Monday, January 14, 2019

DAY 8: Polo--A Very Good Death to Die

 Courtesy, Newport Polo Club/Rodrigo Fernandez Photo

Don’t give your son money. As far as you can afford it give him horses. No one ever came to grief— except honourable grief—through riding horses. No hour of life is lost that is spent in the saddle. Young men have often been ruined through owning horses, or through backing horses, but never through riding them; unless of course they break their necks, which, taken at a gallop, is a very good death to die. 
-- Winston Churchill, My Early Life, 1930
Winston Churchill entered Sandhurst in 1893 as a cavalry officer--his entrance exam marks too low for the more prestigious infantry--and his father, Lord Randolph, was furious. He wrote and sent to Winston the most scathing, contemptible and bitter letter I have ever read from a father to a son, and had Winston committed suicide on receipt of it, history would not have condemned him.

But Winston, used to his father's invective after a lifetime of disappointing him, rallied. He pursued his dream. He had no intention of joining the infantry, even when his marks at Sandhurst improved so dramatically that he qualified for the higher level of assignment.

Why was Randolph furious?

Cavalry meant horses. And horses meant huge expense. Not only the cost of buying them, but of maintaining them. Cavalry officers required a string of mounts, all eating their heads off and requiring stabling, because horses were shot or bayoneted under cavalry officers in the field of battle and had to be replaced on the spur of the moment. And a string of horses meant an additional servant--a competent military groom. All British officers had something called a "batman" beneath them, an enlisted man who served as domestic servant-cum-valet. Managing the horses on top of the officer's camp luggage, wine stores, book trunk and wardrobe was the outside of enough.

Winston adored horses and the cavalry, which allowed him to use his champion fencing skills to paramount advantage. But the cavalry boys at Sandhurst admitted him to another of his lifelong passions: Polo.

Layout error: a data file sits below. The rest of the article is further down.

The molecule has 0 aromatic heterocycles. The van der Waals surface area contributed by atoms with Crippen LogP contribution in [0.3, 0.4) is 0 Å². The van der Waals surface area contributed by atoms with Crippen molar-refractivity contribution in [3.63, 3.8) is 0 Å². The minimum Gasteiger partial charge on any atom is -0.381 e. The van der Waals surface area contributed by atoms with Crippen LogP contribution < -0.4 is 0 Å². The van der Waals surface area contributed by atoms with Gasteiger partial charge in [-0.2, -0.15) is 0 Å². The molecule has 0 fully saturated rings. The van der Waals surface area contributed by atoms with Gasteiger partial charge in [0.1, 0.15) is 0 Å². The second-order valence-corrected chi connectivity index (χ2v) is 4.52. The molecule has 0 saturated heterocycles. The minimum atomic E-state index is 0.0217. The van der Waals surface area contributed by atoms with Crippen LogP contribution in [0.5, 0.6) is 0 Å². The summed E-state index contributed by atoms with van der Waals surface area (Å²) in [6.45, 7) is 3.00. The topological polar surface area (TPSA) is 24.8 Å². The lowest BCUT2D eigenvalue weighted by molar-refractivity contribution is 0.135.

Winston Churchill, left, on the polo field

The cadets were officially forbidden to play polo at Sandhurst for reasons of inequality: the game required men to pay for their mounts, and cadets less financially endowed would be barred from the game. This proved irrelevant in Winston's day. The cadets simply hired horses in the neighboring town and played unsanctioned matches on a field outside the academy's walls.

By the time Winston graduated second in his class in horsemanship and eighth in his class of 150 overall, he was already writing excitedly to Jennie of his polo prospects. His words fell on delighted ears. Jennie's father, Leonard Jerome, was one of the people responsible for introducing polo to the United States--Jerome Park was the site of the first polo match in America in 1876, and Leonard also supported polo in Newport. Both lawn tennis and polo grew in popularity in Newport during the Gilded Age, direct imports from Britain. Winston clearly sprang from Leonard and Jennie's horse-loving genes. He adored steeplechasing, flat racing, and hunting, competing in all three sports. At Sandhurst he intended--despite his father's wishes and direct orders--to join the 4th Hussars, one of the most ancient and prestigious cavalry regiments in Britain. And he was determined to earn a spot on their polo team.